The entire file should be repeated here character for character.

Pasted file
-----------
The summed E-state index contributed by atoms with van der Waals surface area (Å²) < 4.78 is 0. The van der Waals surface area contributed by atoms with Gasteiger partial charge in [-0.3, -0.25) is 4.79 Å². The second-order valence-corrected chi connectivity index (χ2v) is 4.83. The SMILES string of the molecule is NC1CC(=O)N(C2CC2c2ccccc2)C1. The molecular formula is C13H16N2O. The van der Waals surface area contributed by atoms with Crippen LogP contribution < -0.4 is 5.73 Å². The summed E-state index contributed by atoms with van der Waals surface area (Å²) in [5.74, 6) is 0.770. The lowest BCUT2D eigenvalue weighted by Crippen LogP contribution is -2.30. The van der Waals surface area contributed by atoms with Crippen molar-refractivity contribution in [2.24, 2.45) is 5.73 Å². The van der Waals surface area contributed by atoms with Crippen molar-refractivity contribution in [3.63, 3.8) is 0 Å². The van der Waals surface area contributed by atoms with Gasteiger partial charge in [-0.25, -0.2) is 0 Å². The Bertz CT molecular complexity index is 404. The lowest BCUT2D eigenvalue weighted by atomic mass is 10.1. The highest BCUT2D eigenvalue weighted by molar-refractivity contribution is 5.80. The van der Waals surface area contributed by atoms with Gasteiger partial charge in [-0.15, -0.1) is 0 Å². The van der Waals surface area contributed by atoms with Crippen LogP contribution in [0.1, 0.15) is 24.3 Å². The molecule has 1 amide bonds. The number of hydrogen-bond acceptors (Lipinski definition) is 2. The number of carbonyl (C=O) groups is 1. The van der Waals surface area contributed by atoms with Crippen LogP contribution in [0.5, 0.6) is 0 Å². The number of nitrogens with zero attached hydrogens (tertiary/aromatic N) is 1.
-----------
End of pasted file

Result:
The summed E-state index contributed by atoms with van der Waals surface area (Å²) < 4.78 is 0. The van der Waals surface area contributed by atoms with Gasteiger partial charge in [-0.3, -0.25) is 4.79 Å². The second-order valence-corrected chi connectivity index (χ2v) is 4.83. The SMILES string of the molecule is NC1CC(=O)N(C2CC2c2ccccc2)C1. The molecular formula is C13H16N2O. The van der Waals surface area contributed by atoms with Crippen LogP contribution < -0.4 is 5.73 Å². The summed E-state index contributed by atoms with van der Waals surface area (Å²) in [5.74, 6) is 0.770. The lowest BCUT2D eigenvalue weighted by Crippen LogP contribution is -2.30. The van der Waals surface area contributed by atoms with Crippen molar-refractivity contribution in [2.24, 2.45) is 5.73 Å². The van der Waals surface area contributed by atoms with Crippen molar-refractivity contribution in [3.63, 3.8) is 0 Å². The van der Waals surface area contributed by atoms with Gasteiger partial charge in [-0.25, -0.2) is 0 Å². The Bertz CT molecular complexity index is 404. The lowest BCUT2D eigenvalue weighted by atomic mass is 10.1. The highest BCUT2D eigenvalue weighted by molar-refractivity contribution is 5.80. The van der Waals surface area contributed by atoms with Gasteiger partial charge in [-0.15, -0.1) is 0 Å². The van der Waals surface area contributed by atoms with Crippen LogP contribution in [0.1, 0.15) is 24.3 Å². The molecule has 1 amide bonds. The number of hydrogen-bond acceptors (Lipinski definition) is 2. The number of carbonyl (C=O) groups is 1. The van der Waals surface area contributed by atoms with Crippen LogP contribution in [0.5, 0.6) is 0 Å². The number of nitrogens with zero attached hydrogens (tertiary/aromatic N) is 1.